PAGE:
This article originally appeared in the November 2010 issue of INTERNET TELEPHONY
To date SLAs have been the bane of the cloud industry, limiting total, mass scale adoption by enterprise customers. This isn’t the fault of the cloud providers; it’s more a function of the cloud architecture of shared resources across the entire infrastructure, a phenomenon that isn’t seen with traditional hosting providers.
Why can my hosting provider guarantee SLAs, yet my cloud provider – which offers me more operational flexibility – can barely tell me why I had an outage, much less guarantee that it won’t happen again? Ironically, it’s that same flexibility from the cloud that’s killing SLAs; and, unfortunately, the flexibility and failure point is shared between the apps and the network.
Some highly focused providers can offer enterprise-class SLAs today; and, eventually, all cloud providers will follow. Until SLAs become a common buy requirement for cloud services, there are tools available today to the enterprise to take control and ownership of application availability in the cloud.
One such tool is a tried and true method to manage application access, one that works just as well in the clouds as it does in the data center – application health monitoring. It involves checking the status of an application to make sure it’s up and responding as expected. The standard for application health today is to communicate actively with the application, routinely simulating a real world client connection and programmatically judging if the response is up to par.
One side effect of cloud computing is that it actually costs money to health check an application from outside the cloud. Health checks inside the data center are free; you can ping and make advanced monitoring checks (with large payloads) all day in your own data center and only have to worry about taxing the applications, not about paying for the resources used to check those apps. Apps in the cloud, however, don’t get any freebies. If you run routine app health checks to your cloud app from your data center (where your management platform lives), you may end up paying for CPU resources (the app will be spinning cycles to answer the health request), data transfer costs (such as asking the app to pull DB data), and bandwidth charges (sending in the health request and sending out the application response).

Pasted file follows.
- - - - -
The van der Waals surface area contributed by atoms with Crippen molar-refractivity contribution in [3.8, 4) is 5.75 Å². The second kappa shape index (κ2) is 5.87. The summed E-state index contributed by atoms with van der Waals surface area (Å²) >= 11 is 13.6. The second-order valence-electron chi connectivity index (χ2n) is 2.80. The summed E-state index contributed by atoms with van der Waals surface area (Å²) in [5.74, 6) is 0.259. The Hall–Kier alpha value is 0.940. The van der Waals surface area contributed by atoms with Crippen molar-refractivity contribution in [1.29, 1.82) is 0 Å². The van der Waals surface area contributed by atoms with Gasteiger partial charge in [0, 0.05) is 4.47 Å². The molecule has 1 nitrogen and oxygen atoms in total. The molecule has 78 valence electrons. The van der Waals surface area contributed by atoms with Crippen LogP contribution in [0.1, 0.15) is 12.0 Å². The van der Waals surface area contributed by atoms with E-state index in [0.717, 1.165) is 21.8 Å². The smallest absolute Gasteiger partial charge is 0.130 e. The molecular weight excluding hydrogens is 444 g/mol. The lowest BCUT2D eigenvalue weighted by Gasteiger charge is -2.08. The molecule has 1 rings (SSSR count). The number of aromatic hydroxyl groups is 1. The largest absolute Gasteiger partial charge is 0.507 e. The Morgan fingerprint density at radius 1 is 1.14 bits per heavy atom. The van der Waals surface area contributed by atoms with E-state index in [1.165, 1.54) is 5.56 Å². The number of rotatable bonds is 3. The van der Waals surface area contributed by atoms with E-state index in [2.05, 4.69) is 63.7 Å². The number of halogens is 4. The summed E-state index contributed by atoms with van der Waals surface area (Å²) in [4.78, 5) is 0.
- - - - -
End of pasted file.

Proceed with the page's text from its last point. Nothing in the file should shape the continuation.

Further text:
One way to avoid this is to move the health checks into the cloud as well, the same cloud network where your apps reside. Although some providers do charge for internal bandwidth between applications, many don’t (depending on how your cloud environment is configured). By running the health checks locally in the cloud and then only pushing out alerts when there’s an issue, you are able to limit your cost exposure. The downside to this solution is losing some real-world end user transactional data by moving artificial data requests inside the same network you’re trying to monitor. If there’s a failure getting to the app, your internal checks won’t necessarily see that (and your pushed notifications out may not make it to you, either).
Another option is to monitor passively real world application traffic as it moves in and out of the cloud network. No new application traffic is generated in this manner, but it does require that some type of application proxy be in place between users and the application. In a cloud deployment, passive monitoring would typically be handled at the same time as application delivery decisions are made, and can usually be performed by a virtualized instance of the application proxy that’s natively integrated with your cloud environment and applications. This is typically the preferred approach for internal and cloud-based application monitoring, yet it does require the most up-front architecture and design.
Eventually, PaaS providers and architects can begin baking in application health at the platform level, exposing critical health information to the cloud management platform directly from the application itself. At this level, the platform becomes self aware, connecting both the infrastructure and the application and will have the ability to push status updates natively. This model will allow both application and cloud developers to think about application health and SLAs from the design phase. Application health can be built in and exposed as part of the core system, maybe in the way of health APIs – developers can present the data to the platform that they feel is most critical to the health of their applications.
As the cloud matures and the line between the infrastructure, platform, and software services begins to blur, using the application as a gauge for SLAs makes the most sense. The app knows best how well it’s responding, and in the cloud it should become the key factor in full control over SLAs.
Alan Murphy is technical marketing manager of management and virtualization solutions with F5 Networks (News - Alert) (www.f5.com).
TMCnet publishes expert commentary on various telecommunications, IT, call center, CRM and other technology-related topics. Are you an expert in one of these fields, and interested in having your perspective published on a site that gets several million unique visitors each month? Get in touch.
Edited by Stefania Viscusi